Maybe it happened overseas during a battle in Afghanistan, or here at home after a battle with diabetes. Whatever the circumstances, you received an amputation, and it made you feel like your life would never be the same.
But this loss, significant as it is, doesn’t have to become a wall keeping you from all sense of normalcy. You can still do something as simple as driving to and from work. Here is everything you need to know about driving as an amputee.
After an amputation, finding ways to modify your home and work environment becomes part of life. And the same is true of your vehicle. Speaking to a driver rehabilitation specialist (DRS) can help you determine how to modify your vehicle to fit your needs. Here are a few suggestions a specialist might make:
Hand and Arm Amputees
For arm amputees, the greatest challenges will involve gripping the steering wheel and gear shift. In these cases, you could fit your steering wheel with an attachment so you can turn it, such as a steering knob or amputee ring. If you’ve lost more than just your hands, you may be able to go completely hands-free by modifying your car with a foot steering system.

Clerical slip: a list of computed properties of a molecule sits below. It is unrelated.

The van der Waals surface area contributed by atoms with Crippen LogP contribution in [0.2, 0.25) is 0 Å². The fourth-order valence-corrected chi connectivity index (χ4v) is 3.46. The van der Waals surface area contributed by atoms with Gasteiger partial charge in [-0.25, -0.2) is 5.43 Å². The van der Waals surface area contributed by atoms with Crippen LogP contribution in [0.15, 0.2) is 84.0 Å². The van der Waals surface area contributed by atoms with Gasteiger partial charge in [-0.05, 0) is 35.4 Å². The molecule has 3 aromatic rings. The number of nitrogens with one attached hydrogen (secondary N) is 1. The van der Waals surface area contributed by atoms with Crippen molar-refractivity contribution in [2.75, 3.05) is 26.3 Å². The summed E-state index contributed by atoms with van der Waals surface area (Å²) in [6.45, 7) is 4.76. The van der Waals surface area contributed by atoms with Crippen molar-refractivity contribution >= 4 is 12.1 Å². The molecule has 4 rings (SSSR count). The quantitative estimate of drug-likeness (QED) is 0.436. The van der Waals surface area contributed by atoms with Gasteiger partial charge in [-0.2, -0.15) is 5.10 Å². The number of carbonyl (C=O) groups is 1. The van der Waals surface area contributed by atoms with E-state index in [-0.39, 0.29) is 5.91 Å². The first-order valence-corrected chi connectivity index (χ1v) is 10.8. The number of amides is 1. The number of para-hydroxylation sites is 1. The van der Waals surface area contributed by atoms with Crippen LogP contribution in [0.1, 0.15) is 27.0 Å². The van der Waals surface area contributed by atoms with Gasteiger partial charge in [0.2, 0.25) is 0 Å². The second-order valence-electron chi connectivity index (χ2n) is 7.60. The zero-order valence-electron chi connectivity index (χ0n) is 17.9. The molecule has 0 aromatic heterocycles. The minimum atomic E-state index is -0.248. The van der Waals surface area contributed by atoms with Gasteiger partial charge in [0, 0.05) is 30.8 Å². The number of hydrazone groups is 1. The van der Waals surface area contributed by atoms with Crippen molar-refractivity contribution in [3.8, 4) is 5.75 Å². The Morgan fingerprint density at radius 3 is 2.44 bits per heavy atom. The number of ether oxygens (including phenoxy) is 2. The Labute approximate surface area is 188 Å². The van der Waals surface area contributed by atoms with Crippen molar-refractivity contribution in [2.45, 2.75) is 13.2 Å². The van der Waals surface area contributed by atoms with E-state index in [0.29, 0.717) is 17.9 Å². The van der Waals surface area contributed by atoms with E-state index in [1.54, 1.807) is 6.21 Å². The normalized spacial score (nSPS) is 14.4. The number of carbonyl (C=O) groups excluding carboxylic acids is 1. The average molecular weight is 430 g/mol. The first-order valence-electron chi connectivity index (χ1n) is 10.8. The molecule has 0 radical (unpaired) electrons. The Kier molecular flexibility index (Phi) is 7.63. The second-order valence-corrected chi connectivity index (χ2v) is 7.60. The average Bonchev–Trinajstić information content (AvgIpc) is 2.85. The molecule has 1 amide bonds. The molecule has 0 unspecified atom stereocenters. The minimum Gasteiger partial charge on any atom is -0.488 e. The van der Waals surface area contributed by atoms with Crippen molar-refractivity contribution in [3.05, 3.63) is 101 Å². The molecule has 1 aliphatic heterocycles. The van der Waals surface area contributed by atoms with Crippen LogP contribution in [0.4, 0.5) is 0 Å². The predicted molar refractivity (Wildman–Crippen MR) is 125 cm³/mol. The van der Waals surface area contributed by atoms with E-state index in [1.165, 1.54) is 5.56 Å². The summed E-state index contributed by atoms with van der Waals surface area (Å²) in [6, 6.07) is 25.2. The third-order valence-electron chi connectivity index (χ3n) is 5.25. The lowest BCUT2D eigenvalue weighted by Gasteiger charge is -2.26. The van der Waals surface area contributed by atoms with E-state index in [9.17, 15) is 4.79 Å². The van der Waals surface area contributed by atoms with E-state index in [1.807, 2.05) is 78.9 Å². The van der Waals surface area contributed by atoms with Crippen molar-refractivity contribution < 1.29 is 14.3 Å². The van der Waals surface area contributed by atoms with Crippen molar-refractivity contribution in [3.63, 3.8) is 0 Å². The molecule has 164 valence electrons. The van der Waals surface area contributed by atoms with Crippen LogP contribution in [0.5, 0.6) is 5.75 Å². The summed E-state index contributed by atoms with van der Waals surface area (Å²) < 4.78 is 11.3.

Leg amputees must contend with getting into the car and then driving it. You can acquire a handicap-modified SUV if you’re in a wheelchair. Make sure you choose a side-loading vehicle to ensure you have access to the driver’s seat.
Once you’re behind the wheel, you’ll have to operate the foot pedals. Depending on which limb you’ve lost, you could equip your car with a left-foot gas pedal. Otherwise, you can modify a vehicle with hand controls that allow you to work both the gas and brakes.
As an amputee, you qualify to use handicapped parking spots. But to take full advantage of this, you must go through your state’s DMV. Fortunately, getting a placard is relatively simple. You need documentation of your condition from a qualified healthcare worker, such as your physical therapist or doctor. Then, you need to submit an application to the DMV.
An amputation can feel like an ending, and in many ways, it is. But taking the time to learn what you should know about driving as an amputee can help you move toward regaining your independence.